Four passengers escape their bubonic plague-infested ship and land on the coast of a wild jungle. In order to reach safety they have to trek through the jungle, facing wild animals and attacks by primitive tribesmen.
Cecil B. DeMille
Angela and Bob Brooks are an upper class couple. Unfortunately, Bob is an unfaithful husband. But Angela has a plan to win back her husband's affections. An elaborate masquerade ball is to ... See full summary »
Jim Wyngate, an English aristocrat, comes to the American West under a cloud of suspicion for embezzlement actually committed by his cousin Lord Henry. In Wyoming, Wyngate runs afoul of ... See full summary »
Cecil B. DeMille
Wealthy Cynthia is in love with not-so-wealthy Roger, who is married to Marcia. The threesome is terribly modern about the situation, and Marcia will gladly divorce Roger if Cynthia agrees ... See full summary »
Cecil B. DeMille
After burning Rome, Emperor Nero decides to blame the Christians, and issues the edict that they are all to be caught and sent to the arena. Two old Christians are caught, and about to be hauled off, when Marcus, the highest military official in Rome, comes upon them. When he sees their stepdaughter Mercia, he instantly falls in love with her and frees them. Marcus pursues Mercia, which gets him into trouble with Emperor (for being easy on Christians) and with the Empress, who loves him and is jealous.Written by
John Oswalt <firstname.lastname@example.org>
According to Claudette Colbert, the asses' milk bath was actually powdered "klim," and the hot lights turned it to the consistency of cream cheese within an hour. See more »
We see a woman tied up in the Coliseum as crocodiles are set loose on her. They are clearly alligators (broad snout), which were unknown to Europeans until Columbus's time, 15 centuries later. Only two countries have alligators: The United States and China.The Romans never went to either place. See more »
Since knowing Him and since following the truth... old habits have slipped from my body. There are no longer any earthly bonds confining my spirit. All is at peace within me. If every living man knew what I know... if I could be sure that the message is in every heart... I could be wholly at peace. As Jesus loved God, so He loved his brothers... who are also the children of God. With understanding, with faith... He held power over all things, even death. He proved there is no death... only a ...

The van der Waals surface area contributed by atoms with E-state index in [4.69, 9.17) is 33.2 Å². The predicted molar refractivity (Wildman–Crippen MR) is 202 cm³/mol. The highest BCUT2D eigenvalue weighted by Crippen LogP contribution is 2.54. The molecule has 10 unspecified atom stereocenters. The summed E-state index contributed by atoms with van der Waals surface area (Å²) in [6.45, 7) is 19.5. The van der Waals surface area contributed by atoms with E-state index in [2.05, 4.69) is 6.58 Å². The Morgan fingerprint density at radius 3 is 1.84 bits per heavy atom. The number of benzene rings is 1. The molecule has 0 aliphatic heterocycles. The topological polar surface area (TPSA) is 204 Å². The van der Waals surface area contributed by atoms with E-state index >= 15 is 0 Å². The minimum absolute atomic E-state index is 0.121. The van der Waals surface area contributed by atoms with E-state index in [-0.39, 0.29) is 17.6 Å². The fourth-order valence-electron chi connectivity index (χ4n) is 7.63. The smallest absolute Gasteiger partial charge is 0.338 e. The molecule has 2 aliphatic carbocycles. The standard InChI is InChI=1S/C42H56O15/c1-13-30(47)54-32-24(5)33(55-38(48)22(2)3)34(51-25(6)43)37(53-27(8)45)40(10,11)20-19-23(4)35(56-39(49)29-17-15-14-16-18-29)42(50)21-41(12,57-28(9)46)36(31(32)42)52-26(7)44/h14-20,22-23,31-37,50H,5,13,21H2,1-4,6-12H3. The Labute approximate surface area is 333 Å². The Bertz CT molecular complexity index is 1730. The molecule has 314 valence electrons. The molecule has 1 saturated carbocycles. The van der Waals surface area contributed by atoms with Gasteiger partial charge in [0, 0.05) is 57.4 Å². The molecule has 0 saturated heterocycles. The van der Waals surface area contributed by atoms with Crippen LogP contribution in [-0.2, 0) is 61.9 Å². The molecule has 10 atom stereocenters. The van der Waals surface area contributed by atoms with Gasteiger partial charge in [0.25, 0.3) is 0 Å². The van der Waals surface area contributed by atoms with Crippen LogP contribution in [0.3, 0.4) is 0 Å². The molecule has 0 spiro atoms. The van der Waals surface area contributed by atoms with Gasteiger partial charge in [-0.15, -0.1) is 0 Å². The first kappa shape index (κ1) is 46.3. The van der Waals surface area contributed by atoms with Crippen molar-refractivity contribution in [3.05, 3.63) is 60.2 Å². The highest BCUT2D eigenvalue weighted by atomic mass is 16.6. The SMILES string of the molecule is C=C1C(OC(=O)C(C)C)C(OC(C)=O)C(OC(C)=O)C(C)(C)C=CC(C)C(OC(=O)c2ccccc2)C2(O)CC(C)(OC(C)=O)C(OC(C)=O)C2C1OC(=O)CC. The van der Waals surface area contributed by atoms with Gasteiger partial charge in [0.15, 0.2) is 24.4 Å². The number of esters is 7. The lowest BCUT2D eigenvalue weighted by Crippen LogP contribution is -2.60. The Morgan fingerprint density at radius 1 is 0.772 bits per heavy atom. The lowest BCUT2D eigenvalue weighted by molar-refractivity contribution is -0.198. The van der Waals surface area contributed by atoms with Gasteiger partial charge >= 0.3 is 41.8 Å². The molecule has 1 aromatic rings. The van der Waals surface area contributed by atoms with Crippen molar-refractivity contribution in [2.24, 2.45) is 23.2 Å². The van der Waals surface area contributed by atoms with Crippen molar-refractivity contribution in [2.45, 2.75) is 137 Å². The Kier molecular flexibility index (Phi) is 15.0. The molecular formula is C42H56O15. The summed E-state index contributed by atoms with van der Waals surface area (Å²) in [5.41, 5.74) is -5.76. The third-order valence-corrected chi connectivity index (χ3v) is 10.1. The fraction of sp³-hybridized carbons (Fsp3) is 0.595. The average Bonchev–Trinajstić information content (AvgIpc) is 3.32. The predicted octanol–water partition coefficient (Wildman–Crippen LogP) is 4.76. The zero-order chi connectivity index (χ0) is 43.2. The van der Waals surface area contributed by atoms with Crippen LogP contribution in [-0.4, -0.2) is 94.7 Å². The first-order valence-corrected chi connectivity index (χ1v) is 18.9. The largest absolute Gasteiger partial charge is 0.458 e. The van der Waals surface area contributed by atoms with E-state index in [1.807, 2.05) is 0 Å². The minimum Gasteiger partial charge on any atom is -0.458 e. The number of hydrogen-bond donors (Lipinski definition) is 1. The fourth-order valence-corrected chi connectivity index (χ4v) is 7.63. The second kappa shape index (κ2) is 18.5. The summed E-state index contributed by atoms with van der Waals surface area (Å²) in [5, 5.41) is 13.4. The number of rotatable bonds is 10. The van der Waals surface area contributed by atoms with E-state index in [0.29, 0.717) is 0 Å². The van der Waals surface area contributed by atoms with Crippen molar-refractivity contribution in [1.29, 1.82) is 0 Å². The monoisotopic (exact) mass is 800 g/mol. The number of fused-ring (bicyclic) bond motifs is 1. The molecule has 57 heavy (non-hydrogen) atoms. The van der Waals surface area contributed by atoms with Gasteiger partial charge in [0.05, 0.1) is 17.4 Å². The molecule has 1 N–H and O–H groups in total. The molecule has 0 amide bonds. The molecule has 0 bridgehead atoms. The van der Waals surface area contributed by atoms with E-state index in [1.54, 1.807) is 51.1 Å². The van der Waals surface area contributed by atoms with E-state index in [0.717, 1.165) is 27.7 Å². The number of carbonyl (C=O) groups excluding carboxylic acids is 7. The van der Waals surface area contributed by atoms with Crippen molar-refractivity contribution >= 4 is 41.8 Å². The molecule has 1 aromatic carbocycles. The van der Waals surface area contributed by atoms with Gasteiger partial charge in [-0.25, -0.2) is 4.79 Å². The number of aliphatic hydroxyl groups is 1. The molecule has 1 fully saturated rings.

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EMKA Limited (the film's current owner) and American Movie Classics restored and preserved the original full-length version in 1994 and is available on video. This restored version runs 125 minutes (including a 3-minute intermission). See more »
Christian Hymn No.1
Music and Lyrics by Rudolph G. Kopp
Sung a cappella by Christians at the meeting
Reprised by them after their capture and at the arena
Sung a cappella by Elissa Landi and Tommy Conlon
Played and sung offscreen at the end See more »
First, this film is high camp. One need only know some of the backstage events to know that all the actors had a great deal of fun in making the film. March tells in his biography that Claudette Colbert spurned his attempts to flirt by chewing several garlic cloves before each close up between the two of them. The famed Chicago World's Fair fan dancer Sally Rand has an uncredited role (according to her family members) as the woman who is about to have her head bitten off by an alligator near the end. There is a close up of Sally's face. With such goings-on, what's not to like here?
I found Fredric March as Marcus Superbus (the Prefect of Rome and man upon whom Empress Poppea has her eyes) convincingly full of himself through the first three quarters of the film. He shows a believable change of heart towards the end. Colbert is charmingly over-the-top as Poppea, as is Charles Laughton, who plays Nero. The ingenue Christian girl, Mercia, is played with restraint by Elissa Landi. While this may make her seem to be overshadowed by Colbert, Marcus states that he is "tired" of overpowering patrician women and, thus, Landi's cool understatement entrances him.
Despite the violence, which is standard fare in tales about early Christians in Rome, there are moments of good acting, not only by the main characters, but by the bit players. Some of the group scenes and interactions among the Christians as they await the arena are well-played, indeed.
There is nothing to dismiss here. At very least, the film is worth a viewing as a landmark epic sporting some of the Hollywood elite of the mid-1930s.
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